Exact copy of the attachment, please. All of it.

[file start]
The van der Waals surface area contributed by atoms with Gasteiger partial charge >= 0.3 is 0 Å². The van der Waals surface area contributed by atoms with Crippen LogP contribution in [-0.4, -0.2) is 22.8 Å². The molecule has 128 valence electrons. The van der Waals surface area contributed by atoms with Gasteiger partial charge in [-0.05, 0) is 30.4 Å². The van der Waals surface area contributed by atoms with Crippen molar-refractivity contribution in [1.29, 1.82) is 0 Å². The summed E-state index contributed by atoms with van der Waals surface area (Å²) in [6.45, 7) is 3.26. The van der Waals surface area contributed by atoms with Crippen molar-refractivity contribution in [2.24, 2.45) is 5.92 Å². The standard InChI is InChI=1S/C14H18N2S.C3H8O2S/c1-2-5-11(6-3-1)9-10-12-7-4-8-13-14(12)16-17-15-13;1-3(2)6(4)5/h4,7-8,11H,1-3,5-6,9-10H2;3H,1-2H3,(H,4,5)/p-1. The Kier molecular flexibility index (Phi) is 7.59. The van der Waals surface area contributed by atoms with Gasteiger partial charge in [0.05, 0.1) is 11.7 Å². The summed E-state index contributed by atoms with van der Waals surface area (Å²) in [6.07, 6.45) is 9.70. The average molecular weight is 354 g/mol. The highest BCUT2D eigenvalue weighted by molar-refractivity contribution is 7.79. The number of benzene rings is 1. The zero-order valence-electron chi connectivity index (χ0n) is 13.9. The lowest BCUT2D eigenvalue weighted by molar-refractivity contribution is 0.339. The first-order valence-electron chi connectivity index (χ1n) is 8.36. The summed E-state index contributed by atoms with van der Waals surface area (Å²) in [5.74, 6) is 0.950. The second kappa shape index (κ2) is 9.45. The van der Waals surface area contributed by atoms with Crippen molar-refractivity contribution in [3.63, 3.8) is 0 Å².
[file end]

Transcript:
The van der Waals surface area contributed by atoms with Gasteiger partial charge >= 0.3 is 0 Å². The van der Waals surface area contributed by atoms with Crippen LogP contribution in [-0.4, -0.2) is 22.8 Å². The molecule has 128 valence electrons. The van der Waals surface area contributed by atoms with Gasteiger partial charge in [-0.05, 0) is 30.4 Å². The van der Waals surface area contributed by atoms with Crippen molar-refractivity contribution in [1.29, 1.82) is 0 Å². The summed E-state index contributed by atoms with van der Waals surface area (Å²) in [6.45, 7) is 3.26. The van der Waals surface area contributed by atoms with Crippen molar-refractivity contribution in [2.24, 2.45) is 5.92 Å². The standard InChI is InChI=1S/C14H18N2S.C3H8O2S/c1-2-5-11(6-3-1)9-10-12-7-4-8-13-14(12)16-17-15-13;1-3(2)6(4)5/h4,7-8,11H,1-3,5-6,9-10H2;3H,1-2H3,(H,4,5)/p-1. The Kier molecular flexibility index (Phi) is 7.59. The van der Waals surface area contributed by atoms with Gasteiger partial charge in [0.05, 0.1) is 11.7 Å². The summed E-state index contributed by atoms with van der Waals surface area (Å²) in [6.07, 6.45) is 9.70. The average molecular weight is 354 g/mol. The highest BCUT2D eigenvalue weighted by molar-refractivity contribution is 7.79. The number of benzene rings is 1. The zero-order valence-electron chi connectivity index (χ0n) is 13.9. The lowest BCUT2D eigenvalue weighted by molar-refractivity contribution is 0.339. The first-order valence-electron chi connectivity index (χ1n) is 8.36. The summed E-state index contributed by atoms with van der Waals surface area (Å²) in [5.74, 6) is 0.950. The second kappa shape index (κ2) is 9.45. The van der Waals surface area contributed by atoms with Crippen molar-refractivity contribution in [3.63, 3.8) is 0 Å².